SINN Fein leader Gerry Adams has denied that it was hypocritical for him to pay for private medical treatment in the US, despite criticising private healthcare here and in the North.
The Louth TD had a "surgical procedure" for a non-cancerous prostate problem in New York last summer. Sinn Fein has said that the procedure was a success.
Mr Adams denied that his actions were hypocritical, given his previous criticisms of the "privatisation" of the health service here. He said it was not always possible for citizens to get the type of treatment they required in Ireland.
"It's a private decision by me. That's my business. And those who attack me on that are engaging absolutely in hypocrisy and opportunism'" he said.
Mr Adams had been criticised by politicians on both sides of the Border, with an SDLP assembly member, as well as Fine Gael and Fianna Fail politicians, saying his actions are at odds with Sinn Fein policy. The details of his trip were included in official documents filed with the US Government by Friends of Sinn Fein - the party's US support group which paid for Mr Adams' flights.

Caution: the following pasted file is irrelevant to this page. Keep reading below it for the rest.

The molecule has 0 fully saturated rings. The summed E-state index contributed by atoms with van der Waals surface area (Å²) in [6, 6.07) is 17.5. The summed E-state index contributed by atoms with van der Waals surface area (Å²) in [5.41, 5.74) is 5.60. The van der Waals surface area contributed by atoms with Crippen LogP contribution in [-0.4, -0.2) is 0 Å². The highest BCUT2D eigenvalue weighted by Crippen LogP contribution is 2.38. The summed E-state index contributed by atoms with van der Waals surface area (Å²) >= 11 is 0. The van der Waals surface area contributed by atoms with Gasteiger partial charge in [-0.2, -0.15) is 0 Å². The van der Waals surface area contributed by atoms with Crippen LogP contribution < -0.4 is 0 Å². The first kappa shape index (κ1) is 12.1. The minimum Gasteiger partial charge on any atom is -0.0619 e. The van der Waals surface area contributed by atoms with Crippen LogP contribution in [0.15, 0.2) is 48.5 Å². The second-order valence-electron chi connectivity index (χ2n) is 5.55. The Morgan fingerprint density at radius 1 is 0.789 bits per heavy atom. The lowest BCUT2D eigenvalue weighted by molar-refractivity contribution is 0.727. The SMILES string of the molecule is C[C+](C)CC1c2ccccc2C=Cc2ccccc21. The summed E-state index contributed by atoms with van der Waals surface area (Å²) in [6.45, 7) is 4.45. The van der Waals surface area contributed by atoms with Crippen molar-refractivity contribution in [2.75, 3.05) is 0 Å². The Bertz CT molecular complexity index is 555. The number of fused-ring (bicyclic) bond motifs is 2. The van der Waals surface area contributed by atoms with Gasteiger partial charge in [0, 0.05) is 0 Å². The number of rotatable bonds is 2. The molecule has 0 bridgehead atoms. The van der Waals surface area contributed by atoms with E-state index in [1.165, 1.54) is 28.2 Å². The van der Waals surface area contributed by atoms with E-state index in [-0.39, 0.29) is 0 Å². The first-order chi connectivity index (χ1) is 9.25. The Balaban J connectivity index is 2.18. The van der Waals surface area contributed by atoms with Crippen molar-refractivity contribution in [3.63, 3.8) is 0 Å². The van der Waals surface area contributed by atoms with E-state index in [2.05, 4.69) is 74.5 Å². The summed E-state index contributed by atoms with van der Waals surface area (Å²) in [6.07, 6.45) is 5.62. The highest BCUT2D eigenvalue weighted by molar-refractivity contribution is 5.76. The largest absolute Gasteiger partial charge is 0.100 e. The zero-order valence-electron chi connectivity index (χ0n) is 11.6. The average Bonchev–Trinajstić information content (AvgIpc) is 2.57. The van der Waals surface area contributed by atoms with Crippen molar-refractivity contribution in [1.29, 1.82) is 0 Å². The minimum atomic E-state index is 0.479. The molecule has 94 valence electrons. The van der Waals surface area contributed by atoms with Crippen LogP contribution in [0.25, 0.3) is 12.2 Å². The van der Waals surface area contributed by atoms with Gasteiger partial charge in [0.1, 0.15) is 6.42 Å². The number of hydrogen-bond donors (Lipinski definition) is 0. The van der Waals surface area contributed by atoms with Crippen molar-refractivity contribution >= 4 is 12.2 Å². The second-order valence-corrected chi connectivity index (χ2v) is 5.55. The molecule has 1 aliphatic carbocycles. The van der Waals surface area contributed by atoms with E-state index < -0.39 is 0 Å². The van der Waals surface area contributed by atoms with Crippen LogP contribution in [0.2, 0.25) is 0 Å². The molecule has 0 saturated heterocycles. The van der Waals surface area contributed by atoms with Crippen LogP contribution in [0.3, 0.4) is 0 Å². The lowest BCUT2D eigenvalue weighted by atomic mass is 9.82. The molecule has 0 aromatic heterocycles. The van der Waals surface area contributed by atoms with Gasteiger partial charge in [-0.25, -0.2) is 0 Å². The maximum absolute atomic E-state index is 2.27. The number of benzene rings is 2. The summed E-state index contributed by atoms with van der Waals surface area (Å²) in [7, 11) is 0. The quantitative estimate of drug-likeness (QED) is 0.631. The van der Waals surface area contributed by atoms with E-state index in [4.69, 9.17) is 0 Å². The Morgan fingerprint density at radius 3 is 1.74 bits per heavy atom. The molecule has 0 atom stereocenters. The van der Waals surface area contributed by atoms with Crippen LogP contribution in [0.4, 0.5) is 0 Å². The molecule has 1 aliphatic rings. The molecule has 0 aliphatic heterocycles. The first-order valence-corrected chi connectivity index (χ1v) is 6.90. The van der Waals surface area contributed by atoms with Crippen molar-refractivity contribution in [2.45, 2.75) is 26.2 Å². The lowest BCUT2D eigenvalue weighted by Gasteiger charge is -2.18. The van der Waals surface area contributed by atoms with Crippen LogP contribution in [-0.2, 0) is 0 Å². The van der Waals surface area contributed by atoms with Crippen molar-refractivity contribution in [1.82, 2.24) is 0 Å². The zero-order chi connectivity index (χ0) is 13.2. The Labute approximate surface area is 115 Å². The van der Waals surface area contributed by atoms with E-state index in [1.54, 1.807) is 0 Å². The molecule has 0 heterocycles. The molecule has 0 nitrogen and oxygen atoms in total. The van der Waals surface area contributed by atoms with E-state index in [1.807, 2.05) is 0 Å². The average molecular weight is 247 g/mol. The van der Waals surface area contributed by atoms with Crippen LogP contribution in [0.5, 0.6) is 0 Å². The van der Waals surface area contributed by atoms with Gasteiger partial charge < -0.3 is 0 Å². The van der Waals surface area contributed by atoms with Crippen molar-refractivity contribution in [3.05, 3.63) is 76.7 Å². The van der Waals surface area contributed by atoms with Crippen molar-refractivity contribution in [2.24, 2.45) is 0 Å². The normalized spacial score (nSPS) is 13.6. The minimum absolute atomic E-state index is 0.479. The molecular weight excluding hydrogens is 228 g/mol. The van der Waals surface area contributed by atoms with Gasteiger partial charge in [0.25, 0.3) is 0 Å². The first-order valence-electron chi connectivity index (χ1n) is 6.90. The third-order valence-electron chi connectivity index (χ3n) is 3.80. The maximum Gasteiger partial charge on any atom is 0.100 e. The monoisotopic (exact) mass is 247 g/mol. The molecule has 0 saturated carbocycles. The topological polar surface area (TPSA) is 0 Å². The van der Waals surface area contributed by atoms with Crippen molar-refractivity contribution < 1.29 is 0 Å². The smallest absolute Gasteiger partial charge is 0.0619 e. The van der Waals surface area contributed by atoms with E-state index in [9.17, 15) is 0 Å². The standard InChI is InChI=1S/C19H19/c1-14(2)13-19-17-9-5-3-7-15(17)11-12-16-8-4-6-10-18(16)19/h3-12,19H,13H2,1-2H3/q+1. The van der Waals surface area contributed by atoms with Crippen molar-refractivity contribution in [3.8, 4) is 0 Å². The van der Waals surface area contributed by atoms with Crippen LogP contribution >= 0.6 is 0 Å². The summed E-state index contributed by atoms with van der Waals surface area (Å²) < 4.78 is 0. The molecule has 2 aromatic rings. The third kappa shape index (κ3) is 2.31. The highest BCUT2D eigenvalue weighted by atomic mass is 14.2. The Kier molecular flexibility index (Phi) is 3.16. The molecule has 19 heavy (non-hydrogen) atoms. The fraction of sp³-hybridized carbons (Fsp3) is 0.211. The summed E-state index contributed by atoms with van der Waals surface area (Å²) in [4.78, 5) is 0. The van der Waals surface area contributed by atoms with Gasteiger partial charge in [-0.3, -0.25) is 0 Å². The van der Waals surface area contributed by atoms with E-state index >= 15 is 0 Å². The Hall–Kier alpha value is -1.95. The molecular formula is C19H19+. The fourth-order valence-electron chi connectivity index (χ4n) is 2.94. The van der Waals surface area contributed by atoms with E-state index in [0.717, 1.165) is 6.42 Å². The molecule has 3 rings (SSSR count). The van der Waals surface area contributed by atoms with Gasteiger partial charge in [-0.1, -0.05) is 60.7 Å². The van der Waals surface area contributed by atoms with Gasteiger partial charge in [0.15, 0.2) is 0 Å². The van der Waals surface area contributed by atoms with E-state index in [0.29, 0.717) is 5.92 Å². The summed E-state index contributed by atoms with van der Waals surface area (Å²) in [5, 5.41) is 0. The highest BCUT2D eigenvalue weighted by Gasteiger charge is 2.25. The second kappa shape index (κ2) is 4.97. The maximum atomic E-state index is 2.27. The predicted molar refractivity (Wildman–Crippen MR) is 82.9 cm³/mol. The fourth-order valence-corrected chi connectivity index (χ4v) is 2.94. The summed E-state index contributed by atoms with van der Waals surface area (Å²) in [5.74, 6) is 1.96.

Mr Adams said he was not making any apologies for going to New York for the procedure, which involved laser treatment.
"I'm very, very thankful that I was able to get the treatment, my family are thankful that I was able to get the treatment and you will be glad to hear that I am well on the way to recovery," he said.
The Sinn Fein leader was speaking in the Teacher's Club in Dublin to outline his party's strategy for the return of the Dail tomorrow. Mr Adams said the party would be preparing its own bill to repeal the property tax, saying it was a "tax too far" on citizens.
But he rejected the possibility of Sinn Fein repealing the property tax in the North where it is in Government.
"There is no property tax element in the North. There's a system of local rating. That's not the same type of creature at all. People aren't paying tolls, people aren't paying to have their bins emptied, people aren't being paid to have their water supplied, people are getting free school books for their children," he said.
But the official Government website in the North clearly defines domestic rates as "a property tax based on the valuation of your home and is used to fund both local and regional services in Northern Ireland".